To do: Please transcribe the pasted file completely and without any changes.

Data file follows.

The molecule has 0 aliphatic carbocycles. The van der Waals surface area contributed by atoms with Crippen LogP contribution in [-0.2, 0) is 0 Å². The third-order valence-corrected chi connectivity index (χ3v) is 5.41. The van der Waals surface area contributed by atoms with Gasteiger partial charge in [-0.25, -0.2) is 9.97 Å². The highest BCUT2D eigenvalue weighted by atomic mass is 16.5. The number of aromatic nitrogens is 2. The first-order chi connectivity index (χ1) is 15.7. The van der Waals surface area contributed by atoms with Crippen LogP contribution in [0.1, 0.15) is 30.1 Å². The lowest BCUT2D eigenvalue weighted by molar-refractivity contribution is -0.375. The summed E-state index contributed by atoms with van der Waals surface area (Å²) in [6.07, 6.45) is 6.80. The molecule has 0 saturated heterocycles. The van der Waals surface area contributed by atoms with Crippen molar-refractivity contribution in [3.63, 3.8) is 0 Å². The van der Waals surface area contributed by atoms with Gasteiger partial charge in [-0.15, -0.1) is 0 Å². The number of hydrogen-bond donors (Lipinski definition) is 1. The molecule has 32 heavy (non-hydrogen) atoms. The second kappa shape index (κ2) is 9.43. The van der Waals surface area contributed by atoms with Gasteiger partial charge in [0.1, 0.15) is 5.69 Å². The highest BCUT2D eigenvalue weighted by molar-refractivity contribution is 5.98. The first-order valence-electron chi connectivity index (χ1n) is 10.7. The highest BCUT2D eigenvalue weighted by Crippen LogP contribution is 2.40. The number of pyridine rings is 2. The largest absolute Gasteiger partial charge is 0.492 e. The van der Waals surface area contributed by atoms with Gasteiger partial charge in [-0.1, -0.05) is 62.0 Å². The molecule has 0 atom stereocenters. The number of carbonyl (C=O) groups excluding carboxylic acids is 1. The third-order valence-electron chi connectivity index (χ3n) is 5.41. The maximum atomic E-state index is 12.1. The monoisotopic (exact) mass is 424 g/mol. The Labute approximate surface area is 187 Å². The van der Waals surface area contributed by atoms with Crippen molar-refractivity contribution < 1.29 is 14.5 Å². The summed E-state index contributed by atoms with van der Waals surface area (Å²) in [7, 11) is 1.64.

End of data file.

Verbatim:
The molecule has 0 aliphatic carbocycles. The van der Waals surface area contributed by atoms with Crippen LogP contribution in [-0.2, 0) is 0 Å². The third-order valence-corrected chi connectivity index (χ3v) is 5.41. The van der Waals surface area contributed by atoms with Gasteiger partial charge in [-0.25, -0.2) is 9.97 Å². The highest BCUT2D eigenvalue weighted by atomic mass is 16.5. The number of aromatic nitrogens is 2. The first-order chi connectivity index (χ1) is 15.7. The van der Waals surface area contributed by atoms with Crippen LogP contribution in [0.1, 0.15) is 30.1 Å². The lowest BCUT2D eigenvalue weighted by molar-refractivity contribution is -0.375. The summed E-state index contributed by atoms with van der Waals surface area (Å²) in [6.07, 6.45) is 6.80. The molecule has 0 saturated heterocycles. The van der Waals surface area contributed by atoms with Crippen molar-refractivity contribution in [3.63, 3.8) is 0 Å². The van der Waals surface area contributed by atoms with Gasteiger partial charge in [-0.15, -0.1) is 0 Å². The number of hydrogen-bond donors (Lipinski definition) is 1. The molecule has 32 heavy (non-hydrogen) atoms. The second kappa shape index (κ2) is 9.43. The van der Waals surface area contributed by atoms with Gasteiger partial charge in [0.1, 0.15) is 5.69 Å². The highest BCUT2D eigenvalue weighted by molar-refractivity contribution is 5.98. The first-order valence-electron chi connectivity index (χ1n) is 10.7. The highest BCUT2D eigenvalue weighted by Crippen LogP contribution is 2.40. The number of pyridine rings is 2. The largest absolute Gasteiger partial charge is 0.492 e. The van der Waals surface area contributed by atoms with Gasteiger partial charge in [-0.1, -0.05) is 62.0 Å². The molecule has 0 atom stereocenters. The number of carbonyl (C=O) groups excluding carboxylic acids is 1. The third-order valence-electron chi connectivity index (χ3n) is 5.41. The maximum atomic E-state index is 12.1. The monoisotopic (exact) mass is 424 g/mol. The Labute approximate surface area is 187 Å². The van der Waals surface area contributed by atoms with Crippen molar-refractivity contribution < 1.29 is 14.5 Å². The summed E-state index contributed by atoms with van der Waals surface area (Å²) in [7, 11) is 1.64.